Check existing landscaping at home to avoid potential structural damage caused by poorly designed installation. Read Superior’s tips about Landscaping and Foundations to learn how to properly install landscaping additions to a home or remedy current problems a home may be experiencing. Inattention to Landscaping problems can seriously affect a home’s foundation, while proper care can help homeowners avoid headaches in the future.

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A frustrated home owner with foundation problems

  1. Overwatering

    Overwatering a lawn is a common cause of foundation problems in areas with Vertisols (Expansive Soils).

    A frequent source of damage is the differential swelling caused by pockets of moist soil adjacent to dry soil. For example, lawn and garden watering creates a moist zone on the exterior of a foundation, whereas the interior is dry; this creates differential swelling pressure on foundation elements.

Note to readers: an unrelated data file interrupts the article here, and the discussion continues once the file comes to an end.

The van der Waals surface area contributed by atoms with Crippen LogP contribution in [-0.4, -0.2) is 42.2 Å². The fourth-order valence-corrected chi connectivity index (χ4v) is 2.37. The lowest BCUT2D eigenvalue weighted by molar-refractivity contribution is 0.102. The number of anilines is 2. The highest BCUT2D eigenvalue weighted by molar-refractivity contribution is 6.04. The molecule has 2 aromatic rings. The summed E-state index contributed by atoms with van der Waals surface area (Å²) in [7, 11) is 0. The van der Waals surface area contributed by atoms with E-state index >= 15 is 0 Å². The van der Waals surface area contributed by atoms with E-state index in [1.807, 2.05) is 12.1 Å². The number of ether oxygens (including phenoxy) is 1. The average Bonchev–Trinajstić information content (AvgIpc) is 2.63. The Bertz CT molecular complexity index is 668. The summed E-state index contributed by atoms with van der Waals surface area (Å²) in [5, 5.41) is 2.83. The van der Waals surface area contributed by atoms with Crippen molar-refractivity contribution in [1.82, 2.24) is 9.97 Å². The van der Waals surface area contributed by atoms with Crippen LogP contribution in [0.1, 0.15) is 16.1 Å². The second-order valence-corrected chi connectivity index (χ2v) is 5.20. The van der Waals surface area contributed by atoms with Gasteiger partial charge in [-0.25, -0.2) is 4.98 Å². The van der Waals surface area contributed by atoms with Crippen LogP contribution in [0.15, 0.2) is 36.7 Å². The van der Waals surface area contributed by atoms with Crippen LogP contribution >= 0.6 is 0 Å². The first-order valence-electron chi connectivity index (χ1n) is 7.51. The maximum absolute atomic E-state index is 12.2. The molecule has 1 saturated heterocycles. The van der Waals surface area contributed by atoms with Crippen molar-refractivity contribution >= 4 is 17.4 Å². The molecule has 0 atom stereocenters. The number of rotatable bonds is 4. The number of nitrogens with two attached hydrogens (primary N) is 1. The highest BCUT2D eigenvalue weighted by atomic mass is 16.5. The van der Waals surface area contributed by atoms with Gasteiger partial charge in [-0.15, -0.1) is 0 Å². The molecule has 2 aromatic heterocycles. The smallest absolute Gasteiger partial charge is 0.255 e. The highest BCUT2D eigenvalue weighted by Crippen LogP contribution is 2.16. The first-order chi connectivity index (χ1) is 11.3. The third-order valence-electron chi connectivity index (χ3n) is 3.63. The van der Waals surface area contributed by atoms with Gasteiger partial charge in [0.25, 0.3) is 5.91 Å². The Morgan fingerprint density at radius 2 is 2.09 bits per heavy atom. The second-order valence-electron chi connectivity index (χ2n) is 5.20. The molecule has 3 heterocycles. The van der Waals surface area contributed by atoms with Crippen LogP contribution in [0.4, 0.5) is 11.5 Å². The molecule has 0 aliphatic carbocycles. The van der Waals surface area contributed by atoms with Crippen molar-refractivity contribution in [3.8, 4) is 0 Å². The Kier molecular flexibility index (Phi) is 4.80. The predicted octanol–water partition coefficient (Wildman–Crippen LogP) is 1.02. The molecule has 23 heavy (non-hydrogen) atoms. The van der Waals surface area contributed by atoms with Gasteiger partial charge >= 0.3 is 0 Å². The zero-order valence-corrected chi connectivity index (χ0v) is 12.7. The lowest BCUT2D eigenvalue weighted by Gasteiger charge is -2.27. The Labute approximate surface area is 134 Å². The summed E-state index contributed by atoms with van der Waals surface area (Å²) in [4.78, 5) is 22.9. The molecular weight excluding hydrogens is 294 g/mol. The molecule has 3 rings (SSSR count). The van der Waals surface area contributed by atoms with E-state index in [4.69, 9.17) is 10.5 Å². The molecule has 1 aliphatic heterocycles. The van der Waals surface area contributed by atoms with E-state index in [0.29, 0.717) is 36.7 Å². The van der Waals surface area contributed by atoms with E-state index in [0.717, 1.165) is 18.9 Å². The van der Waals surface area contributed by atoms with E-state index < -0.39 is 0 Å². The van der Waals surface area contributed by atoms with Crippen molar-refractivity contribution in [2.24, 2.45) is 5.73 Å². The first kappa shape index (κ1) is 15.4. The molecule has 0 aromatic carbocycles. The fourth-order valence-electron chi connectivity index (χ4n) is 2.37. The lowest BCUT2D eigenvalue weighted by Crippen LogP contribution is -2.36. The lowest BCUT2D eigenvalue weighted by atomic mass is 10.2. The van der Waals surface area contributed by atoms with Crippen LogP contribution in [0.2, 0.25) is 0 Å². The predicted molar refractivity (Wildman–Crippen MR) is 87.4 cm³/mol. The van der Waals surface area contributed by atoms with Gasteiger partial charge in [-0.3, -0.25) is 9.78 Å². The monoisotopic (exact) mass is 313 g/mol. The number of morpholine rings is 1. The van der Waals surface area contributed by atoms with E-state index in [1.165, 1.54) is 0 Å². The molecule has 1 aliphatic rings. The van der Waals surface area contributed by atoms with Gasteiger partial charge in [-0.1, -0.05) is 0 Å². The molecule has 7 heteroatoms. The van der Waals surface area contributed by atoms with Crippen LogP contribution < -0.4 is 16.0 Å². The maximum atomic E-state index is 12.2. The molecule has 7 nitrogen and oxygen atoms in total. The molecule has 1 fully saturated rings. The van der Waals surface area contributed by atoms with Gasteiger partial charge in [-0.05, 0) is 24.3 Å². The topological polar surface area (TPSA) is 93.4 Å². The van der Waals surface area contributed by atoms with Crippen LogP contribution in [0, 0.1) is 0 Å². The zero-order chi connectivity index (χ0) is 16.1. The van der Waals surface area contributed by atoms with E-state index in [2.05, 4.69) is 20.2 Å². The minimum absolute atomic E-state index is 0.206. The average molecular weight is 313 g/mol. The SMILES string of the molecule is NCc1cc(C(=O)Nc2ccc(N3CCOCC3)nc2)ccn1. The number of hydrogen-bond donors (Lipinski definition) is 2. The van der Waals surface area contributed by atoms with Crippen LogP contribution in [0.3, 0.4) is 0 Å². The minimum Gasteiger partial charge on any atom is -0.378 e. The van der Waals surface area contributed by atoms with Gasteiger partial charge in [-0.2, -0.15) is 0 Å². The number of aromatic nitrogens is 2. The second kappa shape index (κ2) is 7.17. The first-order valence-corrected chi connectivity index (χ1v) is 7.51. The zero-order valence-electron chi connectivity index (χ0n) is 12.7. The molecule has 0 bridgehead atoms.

source: Damage to Foundation from Expansive Soils (pdf)

    Texans tend to overwater due to the unpredictability of the weather patterns. However, maintining a constant moisture level in the soil surrounding your foundation is imperative for home owners. Overwatering exerts added pressure on foundation walls which can cause them to swell upwards, thus causing the infamous, unsightly cracks to appear in walls.

    Watering – Year-round watering should be planned to avoid too much moisture in the rainy season and too little in the dry season. Automatic watering systems may help, but they can require a seasonal adjustment and attention to maintenance. If the valve accidentally sticks open, major damage could result.